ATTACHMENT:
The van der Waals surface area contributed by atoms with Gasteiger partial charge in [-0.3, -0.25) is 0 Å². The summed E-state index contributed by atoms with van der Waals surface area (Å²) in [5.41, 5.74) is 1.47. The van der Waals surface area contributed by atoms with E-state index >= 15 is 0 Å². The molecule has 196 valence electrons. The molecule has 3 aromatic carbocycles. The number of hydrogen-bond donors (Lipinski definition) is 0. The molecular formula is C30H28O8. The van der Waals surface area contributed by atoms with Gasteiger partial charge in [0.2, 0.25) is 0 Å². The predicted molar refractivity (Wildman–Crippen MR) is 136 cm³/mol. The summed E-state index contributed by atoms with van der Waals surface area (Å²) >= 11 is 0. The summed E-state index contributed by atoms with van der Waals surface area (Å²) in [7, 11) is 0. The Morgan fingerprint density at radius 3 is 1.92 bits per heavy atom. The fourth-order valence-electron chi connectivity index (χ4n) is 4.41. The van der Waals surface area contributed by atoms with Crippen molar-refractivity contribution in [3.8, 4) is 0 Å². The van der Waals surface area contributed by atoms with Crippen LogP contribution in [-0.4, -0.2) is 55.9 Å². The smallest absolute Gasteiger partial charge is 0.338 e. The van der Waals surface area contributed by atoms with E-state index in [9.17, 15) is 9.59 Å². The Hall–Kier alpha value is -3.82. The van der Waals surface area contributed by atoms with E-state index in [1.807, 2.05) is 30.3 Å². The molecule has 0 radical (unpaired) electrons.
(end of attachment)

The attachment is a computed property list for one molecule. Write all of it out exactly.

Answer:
The van der Waals surface area contributed by atoms with Gasteiger partial charge in [-0.3, -0.25) is 0 Å². The summed E-state index contributed by atoms with van der Waals surface area (Å²) in [5.41, 5.74) is 1.47. The van der Waals surface area contributed by atoms with E-state index >= 15 is 0 Å². The molecule has 196 valence electrons. The molecule has 3 aromatic carbocycles. The number of hydrogen-bond donors (Lipinski definition) is 0. The molecular formula is C30H28O8. The van der Waals surface area contributed by atoms with Gasteiger partial charge in [0.2, 0.25) is 0 Å². The predicted molar refractivity (Wildman–Crippen MR) is 136 cm³/mol. The summed E-state index contributed by atoms with van der Waals surface area (Å²) >= 11 is 0. The summed E-state index contributed by atoms with van der Waals surface area (Å²) in [7, 11) is 0. The Morgan fingerprint density at radius 3 is 1.92 bits per heavy atom. The fourth-order valence-electron chi connectivity index (χ4n) is 4.41. The van der Waals surface area contributed by atoms with Crippen molar-refractivity contribution in [3.8, 4) is 0 Å². The van der Waals surface area contributed by atoms with Crippen LogP contribution in [-0.4, -0.2) is 55.9 Å². The smallest absolute Gasteiger partial charge is 0.338 e. The van der Waals surface area contributed by atoms with E-state index in [9.17, 15) is 9.59 Å². The Hall–Kier alpha value is -3.82. The van der Waals surface area contributed by atoms with E-state index in [1.807, 2.05) is 30.3 Å². The molecule has 0 radical (unpaired) electrons.